2021 Liability-Driven Investment Survey

LDI Strategies Survived the Pandemic, and Then Some

Stocks may be way up, but private plan sponsors still escalate their devotion to de-risking.

Pandemic? What pandemic? Liability-driven investment (LDI) has proven itself by delivering decent returns in the wake of the coronavirus.

No wonder it is increasingly popular among private employers that sponsor defined benefit (DB) pension plans. This year’s survey confirms that the de-risking movement, as LDI also is known, continues to gather momentum. And this comes even as the bull market in stocks has kept up its mighty pace since March 2020, in the wake of the pandemic’s initial onset.

Regardless of their relatively conservative asset allocations, private-employer pension funds have managed to expand their funded levels. “They came out of the shadow of the pandemic very well,” said Sean Kurian, Conning’s head of institutional solutions and a veteran adviser to pension plans. “They fell in the second quarter of 2020 and then recovered, so that their funding levels increased.”

This was a harrowing journey. By Wellington Management’s stats, corporate DB plans started out 2020 at 87% funded, then fell to 77% in the depths of the COVID-19-propelled market selloff in March last year. Next, however, they climbed all the way back to 88% by January of this year.

The heady times before the 2008 financial crisis are now a cautionary tale for private plans, which then were focused simply on enlarging their assets. They gave less attention to the obligations they’d eventually face—when employees retired and claimed DB pension benefits. Aside from folding plans or limiting access to them, sponsors turned to closely examining what they’d end up paying to beneficiaries. While many different LDI strategies exist, their core credo is to enhance less-risky assets as opposed to the risky kind (i.e., stocks), with an unwavering commitment to matching their holdings to plan participants’ retirement payouts.

A look at the pre-LDI era: In 2005, just prior to the financial crisis that eviscerated stocks, the average equity allocation was 60%, with 30% in fixed income, Milliman data indicate. By 2019, that had changed radically. Equities had fallen to 32.5% and fixed income had risen to 49.1%. And our survey shows that stocks have shrunk even more as a part of the asset allocation pie, last year comprising 31% versus 54% for fixed income. And this year, the trend kept going, with 26% in equities and 56% in fixed income. There’s no doubt that LDI is popular among private employers, with 88% saying that is their preference, compared with just focusing on assets.

As fixed income is the go-to asset for LDI, that raises the specter of inflation making bond holdings suffer. Despite the concentration on bonds, reaping decent returns from fixed income is a doable proposition, says Insight Investment, which advises employers on LDI strategies. The firm calculates that stocks and corporate bonds had an identical ability to out-perform inflation, 74% of the time. To be sure, stocks do outpace company bonds, return-wise, 16.1% to 6.8% over inflation, the firm concedes.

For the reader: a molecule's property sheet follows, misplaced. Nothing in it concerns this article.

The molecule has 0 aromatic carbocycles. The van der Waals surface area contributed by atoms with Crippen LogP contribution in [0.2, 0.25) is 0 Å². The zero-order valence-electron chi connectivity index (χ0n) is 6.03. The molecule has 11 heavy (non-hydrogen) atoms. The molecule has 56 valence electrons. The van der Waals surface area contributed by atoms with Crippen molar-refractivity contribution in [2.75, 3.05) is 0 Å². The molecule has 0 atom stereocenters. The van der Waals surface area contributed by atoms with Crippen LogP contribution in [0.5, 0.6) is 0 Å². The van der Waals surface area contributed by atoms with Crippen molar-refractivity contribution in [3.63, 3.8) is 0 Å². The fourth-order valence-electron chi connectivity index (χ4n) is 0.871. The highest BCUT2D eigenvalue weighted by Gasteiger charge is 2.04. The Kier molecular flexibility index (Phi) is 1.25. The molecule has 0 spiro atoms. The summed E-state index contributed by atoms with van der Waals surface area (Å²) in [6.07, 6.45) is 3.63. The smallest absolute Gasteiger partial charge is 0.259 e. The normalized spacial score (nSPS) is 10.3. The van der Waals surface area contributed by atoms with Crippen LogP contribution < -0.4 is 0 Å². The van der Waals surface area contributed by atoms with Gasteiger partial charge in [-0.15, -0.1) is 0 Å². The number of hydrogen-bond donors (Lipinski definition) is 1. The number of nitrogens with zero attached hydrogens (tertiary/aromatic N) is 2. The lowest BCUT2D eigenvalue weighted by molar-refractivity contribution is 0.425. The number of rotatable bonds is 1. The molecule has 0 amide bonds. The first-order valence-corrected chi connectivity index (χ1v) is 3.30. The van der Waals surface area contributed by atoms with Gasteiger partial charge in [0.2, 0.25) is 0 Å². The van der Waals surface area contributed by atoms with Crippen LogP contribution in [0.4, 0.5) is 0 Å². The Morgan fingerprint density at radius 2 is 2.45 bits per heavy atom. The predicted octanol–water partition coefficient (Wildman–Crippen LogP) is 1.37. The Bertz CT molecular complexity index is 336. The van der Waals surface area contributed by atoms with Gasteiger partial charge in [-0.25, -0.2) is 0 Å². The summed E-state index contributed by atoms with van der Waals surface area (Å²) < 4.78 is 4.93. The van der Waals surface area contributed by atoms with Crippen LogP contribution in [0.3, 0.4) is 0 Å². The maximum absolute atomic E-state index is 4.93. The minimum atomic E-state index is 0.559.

Nonetheless, given the high funded levels of private-employer plans, the thinking goes, sponsors can afford to surrender some potential performance. Typical of private-sector pension programs, half of those in our survey were more than 100% funded, and just 5% had a funded status under 80%. Almost three-quarters of them had seen their funded level grow by 4% or more from its pre-pandemic level.

The vast majority of our respondents were for-profit companies, whether publicly traded (68%) or privately owned (15%), with the rest divided among the likes of nonprofits and medical care organizations. And they were overwhelmingly in the US, some 98%. Just over half had assets under management (AUM) ranging from $1 billion to $15 billion, with one-tenth logging more than $25 billion.

In terms of access to DB plans, just 20% of the plans were open to new employees and allowed them to start accruing benefits. But 31% were closed to new joiners and 40% had frozen future accruals. What’s more, 14% were looking to do employee buyouts and 7% to end their plans. —Larry Light

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The 2021 Liability-Driven Investment (LDI) Survey combines results from two surveys, one that captured feedback from pension asset owners and a second that examined providers of liability management and de-risking services. The asset owner survey gathered feedback on the LDI-related asset allocation, risk management, and provider-sourcing strategies employed by responding organizations and received a total of 137 submissions. The service provider survey collected information related to the experience and capabilities of each of the 13 respondents.

Data has been aggregated and organized into industry trends and provider summaries, which include asset owner satisfaction with various provider attributes/services. To qualify for satisfaction rankings, providers needed to be rated by a minimum of 10 asset owners. To contribute to future LDI surveys, to receive more information, or to get details on reprints or licensing of associated LDI data, please contact surveys@issmediasolutions.com.

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